Learning About Projections Using ArcGIS

Table of Contents

  1. Learning About Projections Using ArcGIS
  2. Setting Up Your Workspace
  3. Downloading Data from Natural Earth
  4. Adding Data to ArcMap
  5. Symbolizing the Map by Subregions
  6. Exploring Map Projections
  7. Choose Your Projection

Choose Your Projection

Take some time to explore additional projections not covered in this tutorial. Choose one that you find interesting. After choosing a projection, search the internet for more information about the projection to determine what type of projection it is and what properties (if any) that it preserves. If possible, customize the projection so that it is centered on a country or region you would like to visit someday.

Using what you learned in the previous chapter, create a map poster with a size of 16 by 9 inches. Include a map title using the name of the map projection. Add some descriptive text explaining what you know about the projection and any changes you made. Add a map legend. The legend should only display the subregions. Also, add your name and the year. Include an acknowledgment for Natural Earth that says, “Data for this map was obtained from Natural Earth.” Neither a scale bar nor a north arrow will be needed for this map, so leave them out. When you are done creating your map poster, export the map as a PDF file with a resolution of at least 300 dpi. Save it to your final folder.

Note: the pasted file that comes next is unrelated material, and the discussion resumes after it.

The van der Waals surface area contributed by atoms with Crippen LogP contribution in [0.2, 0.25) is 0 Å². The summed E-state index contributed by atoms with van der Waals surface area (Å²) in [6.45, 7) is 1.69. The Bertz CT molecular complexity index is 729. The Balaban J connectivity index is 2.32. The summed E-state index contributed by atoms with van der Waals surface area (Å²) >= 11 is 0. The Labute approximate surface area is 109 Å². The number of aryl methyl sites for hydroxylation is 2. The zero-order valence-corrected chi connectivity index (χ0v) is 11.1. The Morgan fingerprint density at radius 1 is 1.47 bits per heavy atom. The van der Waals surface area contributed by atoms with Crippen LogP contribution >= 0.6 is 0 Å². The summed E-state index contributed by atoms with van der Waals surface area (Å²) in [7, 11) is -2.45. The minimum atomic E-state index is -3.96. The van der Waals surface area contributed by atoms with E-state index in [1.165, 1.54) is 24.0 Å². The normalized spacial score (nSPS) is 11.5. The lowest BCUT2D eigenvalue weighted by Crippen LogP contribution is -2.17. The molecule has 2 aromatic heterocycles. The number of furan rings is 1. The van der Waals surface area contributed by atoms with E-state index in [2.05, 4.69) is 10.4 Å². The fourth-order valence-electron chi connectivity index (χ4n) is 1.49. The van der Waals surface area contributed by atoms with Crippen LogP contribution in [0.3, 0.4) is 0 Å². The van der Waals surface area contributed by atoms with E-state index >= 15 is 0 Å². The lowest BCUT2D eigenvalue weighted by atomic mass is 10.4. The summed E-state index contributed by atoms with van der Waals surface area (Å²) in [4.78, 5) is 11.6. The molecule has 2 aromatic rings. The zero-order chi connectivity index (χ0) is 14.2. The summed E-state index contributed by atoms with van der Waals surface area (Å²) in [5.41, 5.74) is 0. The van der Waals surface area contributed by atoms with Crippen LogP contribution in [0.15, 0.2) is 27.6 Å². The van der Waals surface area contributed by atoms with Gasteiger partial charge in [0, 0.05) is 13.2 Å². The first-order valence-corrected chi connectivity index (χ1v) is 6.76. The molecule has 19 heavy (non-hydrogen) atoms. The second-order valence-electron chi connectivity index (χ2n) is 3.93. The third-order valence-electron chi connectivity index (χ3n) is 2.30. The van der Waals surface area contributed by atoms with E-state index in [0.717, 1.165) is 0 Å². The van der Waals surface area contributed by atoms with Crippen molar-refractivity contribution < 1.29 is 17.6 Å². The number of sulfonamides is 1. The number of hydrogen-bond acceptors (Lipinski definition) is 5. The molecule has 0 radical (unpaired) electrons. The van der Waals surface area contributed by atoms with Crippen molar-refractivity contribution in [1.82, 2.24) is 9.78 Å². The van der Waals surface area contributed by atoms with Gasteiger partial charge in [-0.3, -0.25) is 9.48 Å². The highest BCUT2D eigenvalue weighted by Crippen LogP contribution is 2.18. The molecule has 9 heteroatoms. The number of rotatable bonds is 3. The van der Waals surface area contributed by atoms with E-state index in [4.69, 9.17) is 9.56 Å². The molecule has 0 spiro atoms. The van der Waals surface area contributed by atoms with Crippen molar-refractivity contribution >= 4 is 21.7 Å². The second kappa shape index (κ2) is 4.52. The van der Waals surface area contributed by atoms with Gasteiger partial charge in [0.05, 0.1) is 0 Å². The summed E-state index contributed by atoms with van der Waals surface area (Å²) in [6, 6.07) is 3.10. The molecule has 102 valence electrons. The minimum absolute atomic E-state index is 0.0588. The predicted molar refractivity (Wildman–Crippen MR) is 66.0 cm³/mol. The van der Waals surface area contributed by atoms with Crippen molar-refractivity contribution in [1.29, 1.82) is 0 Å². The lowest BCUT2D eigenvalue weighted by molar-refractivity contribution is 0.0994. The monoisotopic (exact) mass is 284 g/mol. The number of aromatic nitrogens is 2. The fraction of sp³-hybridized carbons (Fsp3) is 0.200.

An image of the Robinson Projection Map
In this example, I chose the Robinson projection by Arthur H. Robinson. You should choose a different projection. Click to view the image in a larger size.